Most casual viewers happening upon Hopper / Welles will be bewildered and likely a little bored. A DIY interview between the two famous actor/directors, with shaky black-and-white camerawork and a distinct lack of structure or focus, at first impressions this is a very odd choice of film. And why is only Dennis Hopper in the frame and do we never see Orson Welles? And why does Hopper regularly refer to Welles as ‘Jake’?
The truth is that this footage was shot in 1970 by Gary Graver for Welles’s The Other Side of the Wind, the long-mythologised project that was only eventually funded and released in 2018 by Netflix, and was recovered as part of editor Bob Murawski’s extensive archival research. Just as casual viewers, who might have just seen Citizen Kane or Touch of Evil were puzzled by that boldly experimental and fascinating late masterpiece, similarly most viewers of Hopper/Welles will struggle to warm to this film without some context. This is one for the fans, a fascinating curio ‘directed by Orson Welles’ for viewers who might be fascinated by either man’s personality.
Like many of Welles’s later projects, The Other Side of the Wind was filmed haphazardly over several years, with the director opportunistically shooting short sequences when he could, knowing he would stitch together a coherent final edit when the time came. Deeply distrustful of studio interference, he amassed great quantities of footage in a deliberately disorganised mass of film reel cans; one of the reasons why the complex assembly of that film was so time consuming and expensive. Welles/Hopper was one of these finds.
Shot in a single evening in a darkened living room, we see two hours of Hopper being interviewed – and at times almost interrogated – by Welles in character as Other Side‘s Jake Hannaford. Hannaford, a self-knowing echo of Welles himself, is a fictional, legendary, but fading film director who was both enviously fascinated and distrustful of the younger generation of directors such as Antonioni, Bunuel, Chabrol and Hopper himself, who he suspected of being shallow and superficial.
Hopper was riding on the phenomenal success of Easy Rider as one of Hollywood’s new auteurs and a spokesman for the fashionable counterculture. At the time of shooting was in the middle of production of The Last Movie a bold and chaotically indulgent film that was a box office disaster and has only recently begun to be reappraised (see the excellent Indicator blu ray release). In Hopper/Welles, Hopper seems to foresee the public’s bewildered reaction to The Last Movie and is questioning the meaning behind his own filmmaking.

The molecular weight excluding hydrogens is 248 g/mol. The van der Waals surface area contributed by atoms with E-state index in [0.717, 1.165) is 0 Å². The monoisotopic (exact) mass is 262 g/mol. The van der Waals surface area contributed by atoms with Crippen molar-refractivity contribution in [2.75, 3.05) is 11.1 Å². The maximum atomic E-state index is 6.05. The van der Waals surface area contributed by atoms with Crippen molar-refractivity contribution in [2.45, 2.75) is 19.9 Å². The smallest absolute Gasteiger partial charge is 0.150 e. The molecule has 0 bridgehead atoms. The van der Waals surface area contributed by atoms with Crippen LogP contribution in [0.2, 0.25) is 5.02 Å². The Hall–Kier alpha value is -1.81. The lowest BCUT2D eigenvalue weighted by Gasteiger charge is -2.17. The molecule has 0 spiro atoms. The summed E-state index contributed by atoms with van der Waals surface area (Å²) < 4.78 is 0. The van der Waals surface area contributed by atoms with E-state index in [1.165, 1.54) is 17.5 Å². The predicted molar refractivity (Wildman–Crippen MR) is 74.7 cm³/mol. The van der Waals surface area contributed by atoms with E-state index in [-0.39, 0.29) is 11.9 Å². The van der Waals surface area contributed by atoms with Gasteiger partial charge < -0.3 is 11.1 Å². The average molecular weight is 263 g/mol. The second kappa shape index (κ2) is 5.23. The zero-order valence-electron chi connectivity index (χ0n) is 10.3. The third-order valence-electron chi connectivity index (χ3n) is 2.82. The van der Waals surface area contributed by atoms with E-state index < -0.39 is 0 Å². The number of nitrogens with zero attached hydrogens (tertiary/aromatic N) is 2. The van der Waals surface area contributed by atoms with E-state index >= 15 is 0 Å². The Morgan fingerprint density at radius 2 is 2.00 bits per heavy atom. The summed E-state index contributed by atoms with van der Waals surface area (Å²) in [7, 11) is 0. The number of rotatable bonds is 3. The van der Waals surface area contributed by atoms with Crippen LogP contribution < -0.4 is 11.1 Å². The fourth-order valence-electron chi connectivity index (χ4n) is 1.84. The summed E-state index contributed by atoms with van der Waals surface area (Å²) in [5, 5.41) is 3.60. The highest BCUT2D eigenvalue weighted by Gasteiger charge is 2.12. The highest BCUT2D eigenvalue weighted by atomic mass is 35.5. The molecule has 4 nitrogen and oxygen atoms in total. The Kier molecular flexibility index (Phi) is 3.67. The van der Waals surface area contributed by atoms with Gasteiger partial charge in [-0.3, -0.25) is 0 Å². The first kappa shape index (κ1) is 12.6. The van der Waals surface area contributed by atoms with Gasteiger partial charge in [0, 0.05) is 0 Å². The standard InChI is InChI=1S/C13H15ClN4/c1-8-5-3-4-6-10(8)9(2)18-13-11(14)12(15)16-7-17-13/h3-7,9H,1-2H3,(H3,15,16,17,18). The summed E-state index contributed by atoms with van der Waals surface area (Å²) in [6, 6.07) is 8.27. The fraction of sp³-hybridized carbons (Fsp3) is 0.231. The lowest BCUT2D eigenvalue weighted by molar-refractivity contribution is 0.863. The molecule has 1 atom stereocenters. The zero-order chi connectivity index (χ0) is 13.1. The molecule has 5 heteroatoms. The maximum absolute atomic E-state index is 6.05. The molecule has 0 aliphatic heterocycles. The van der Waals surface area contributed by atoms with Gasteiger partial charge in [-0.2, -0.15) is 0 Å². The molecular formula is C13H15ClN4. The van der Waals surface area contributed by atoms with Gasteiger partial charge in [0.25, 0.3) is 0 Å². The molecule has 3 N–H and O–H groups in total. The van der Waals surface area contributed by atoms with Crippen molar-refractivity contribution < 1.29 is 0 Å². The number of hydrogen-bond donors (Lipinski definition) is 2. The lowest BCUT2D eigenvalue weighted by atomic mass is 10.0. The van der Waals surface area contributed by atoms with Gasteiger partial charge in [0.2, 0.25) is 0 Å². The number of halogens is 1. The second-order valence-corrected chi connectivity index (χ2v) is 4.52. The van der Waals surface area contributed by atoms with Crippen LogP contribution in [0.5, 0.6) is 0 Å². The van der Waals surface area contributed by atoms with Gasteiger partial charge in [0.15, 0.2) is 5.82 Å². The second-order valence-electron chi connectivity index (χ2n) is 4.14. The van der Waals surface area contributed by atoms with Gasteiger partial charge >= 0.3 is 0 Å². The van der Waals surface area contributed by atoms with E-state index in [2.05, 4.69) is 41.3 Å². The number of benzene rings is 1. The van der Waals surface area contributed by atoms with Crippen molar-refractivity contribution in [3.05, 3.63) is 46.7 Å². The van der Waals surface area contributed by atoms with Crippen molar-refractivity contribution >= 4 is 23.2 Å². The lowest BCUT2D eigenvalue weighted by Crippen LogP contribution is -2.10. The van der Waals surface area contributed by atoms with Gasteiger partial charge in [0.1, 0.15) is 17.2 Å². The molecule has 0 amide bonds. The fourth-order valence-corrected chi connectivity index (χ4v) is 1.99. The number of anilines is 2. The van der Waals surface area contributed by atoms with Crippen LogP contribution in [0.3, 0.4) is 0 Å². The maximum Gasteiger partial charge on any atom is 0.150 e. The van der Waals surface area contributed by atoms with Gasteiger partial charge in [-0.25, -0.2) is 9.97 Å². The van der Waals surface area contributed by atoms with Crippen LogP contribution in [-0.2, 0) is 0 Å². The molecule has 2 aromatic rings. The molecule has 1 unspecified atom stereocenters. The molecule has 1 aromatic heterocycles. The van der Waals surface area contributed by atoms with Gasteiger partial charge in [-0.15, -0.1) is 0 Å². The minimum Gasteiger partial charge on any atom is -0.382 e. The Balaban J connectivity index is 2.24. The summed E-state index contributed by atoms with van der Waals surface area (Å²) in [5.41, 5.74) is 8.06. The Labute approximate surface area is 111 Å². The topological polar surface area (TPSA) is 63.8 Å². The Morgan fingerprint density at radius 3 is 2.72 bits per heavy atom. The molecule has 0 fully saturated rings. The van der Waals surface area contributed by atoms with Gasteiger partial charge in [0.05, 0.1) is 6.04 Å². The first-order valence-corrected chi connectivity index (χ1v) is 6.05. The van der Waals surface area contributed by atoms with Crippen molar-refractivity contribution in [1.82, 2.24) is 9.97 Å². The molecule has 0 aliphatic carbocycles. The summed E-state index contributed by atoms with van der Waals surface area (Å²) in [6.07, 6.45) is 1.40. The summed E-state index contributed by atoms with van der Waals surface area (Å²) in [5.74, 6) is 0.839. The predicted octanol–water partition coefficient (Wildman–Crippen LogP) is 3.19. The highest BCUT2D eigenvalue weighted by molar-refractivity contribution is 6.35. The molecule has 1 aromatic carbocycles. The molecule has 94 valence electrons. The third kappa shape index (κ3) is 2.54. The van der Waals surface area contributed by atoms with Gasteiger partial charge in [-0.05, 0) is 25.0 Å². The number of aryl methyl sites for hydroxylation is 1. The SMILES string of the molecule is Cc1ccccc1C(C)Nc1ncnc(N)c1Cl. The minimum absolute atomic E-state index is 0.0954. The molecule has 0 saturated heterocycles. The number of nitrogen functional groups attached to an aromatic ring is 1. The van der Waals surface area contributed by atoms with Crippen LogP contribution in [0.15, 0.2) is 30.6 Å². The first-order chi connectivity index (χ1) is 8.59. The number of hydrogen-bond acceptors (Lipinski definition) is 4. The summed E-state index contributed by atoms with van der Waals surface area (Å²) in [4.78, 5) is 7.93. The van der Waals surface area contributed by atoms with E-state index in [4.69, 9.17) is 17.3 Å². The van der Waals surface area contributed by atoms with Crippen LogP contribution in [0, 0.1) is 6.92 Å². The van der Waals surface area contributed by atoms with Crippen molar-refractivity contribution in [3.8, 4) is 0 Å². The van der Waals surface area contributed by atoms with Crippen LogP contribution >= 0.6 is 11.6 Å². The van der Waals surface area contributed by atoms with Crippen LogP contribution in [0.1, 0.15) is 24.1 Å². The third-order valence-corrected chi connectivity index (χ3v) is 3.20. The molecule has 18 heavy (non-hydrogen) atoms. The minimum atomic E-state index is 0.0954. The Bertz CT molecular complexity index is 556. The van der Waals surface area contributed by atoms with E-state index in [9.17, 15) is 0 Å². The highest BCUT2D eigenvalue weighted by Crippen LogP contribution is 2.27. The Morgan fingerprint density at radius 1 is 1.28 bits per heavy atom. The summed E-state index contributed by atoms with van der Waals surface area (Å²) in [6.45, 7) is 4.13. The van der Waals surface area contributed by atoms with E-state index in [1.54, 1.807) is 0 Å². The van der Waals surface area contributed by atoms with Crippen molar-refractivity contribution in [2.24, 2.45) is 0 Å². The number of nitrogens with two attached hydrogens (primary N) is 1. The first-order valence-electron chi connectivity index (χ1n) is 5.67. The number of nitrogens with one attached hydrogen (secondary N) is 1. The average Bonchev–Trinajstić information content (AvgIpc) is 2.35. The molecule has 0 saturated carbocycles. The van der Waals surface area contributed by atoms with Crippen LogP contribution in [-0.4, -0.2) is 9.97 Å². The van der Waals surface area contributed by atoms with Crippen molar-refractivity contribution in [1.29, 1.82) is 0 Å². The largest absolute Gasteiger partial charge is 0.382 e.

This is not an equal fight. Welles is commanding and articulate, knowingly jumping in and out of character (in a digression on politics, the famously left-leaning Welles declares that most of the public consider him to be almost a fascist). By contrast Hopper is shifty and uncomfortable, particularly when Welles insistently dissects Hopper’s throwaway statements. More than once half-jokingly Hopper riffs on the Hannaford/Welles blur as an attempted escape when Welles manoeuvres him into a dialectic dead end.
Initially evasive and earnest, after a few gins Hopper becomes more of a show-off and far more candid about his doubts and insecurities. Falling back on the cultural references of the fashionable intelligencia, Hopper often betrays himself as the kind of shallow artist that Hannaford and (we imagine) Welles suspects him to be. The entire conversation is unscripted and, as Welles is quoted in Josh Karp’s excellent making-of book, Hopper is incapable of improvising while Welles dances around him – I imagine Hopper is straightforwardly being himself while Welles glides between being in character and being Welles.
In truth, both these auteurs were rebels and mavericks; they have this in common. Hopper looks the part – clad in denim and in a cowboy hat, scraggly beard and twitchy demeanour, chain-smoking Marlboros and swilling gin, an ironic recreation of the all-American frontiersman. Welles is from an earlier generation and so his age and his resonant, mellifluous voice suggest he is more of an establishment figure, but of course appearances can be deceptive. Other Side and F for Fake would be some of his most experimental and audacious films of Welles’s career. With a kaleidoscopic energy and playful interrogation of the fragility of truth and reality, these films address similar concerns as his counterculture counterparts, and often with far more insight.
Although meandering and at times stubbornly repetitive, the conversation touches upon some interesting areas. on notions of American myth-making and how a postmodern deconstruction of these myths can reveal curent truths, on tribal magic compared to studio magic, on Jane Fonda and on Bob Dylan, on Hopper’s atheism towards fractions, on the role of the film maker as a kind of god. Tiny fragments are familiar from their eventual inclusion in Other Side, in the scenes set in Hannaford’s home during a power cut, a conceit presumably to explain the inclusion of this dark, candlelit footage.
The multi-camera edit is punctuated by clapperboard snaps, each heralding a reel change in one of the handheld cameras. Their inclusion must have been a deliberate choice – Welles had enough footage to mask them should he have wanted to – and they emphasise the artificiality of this filmed conversation, just as the two men are at once being themselves and improvising respective roles.
There’s no doubt that Hopper/Welles benefits greatly from being seen in retrospect. If it had been released in 1970, we wouldn’t have yet seen the experimental disarray of The Last Movie let alone the whirlwind magnificence of Other Side. But seen as an adjunct to the former and an artefact of the latter, it’s a fascinating archival capsule.Follow @davefilmblog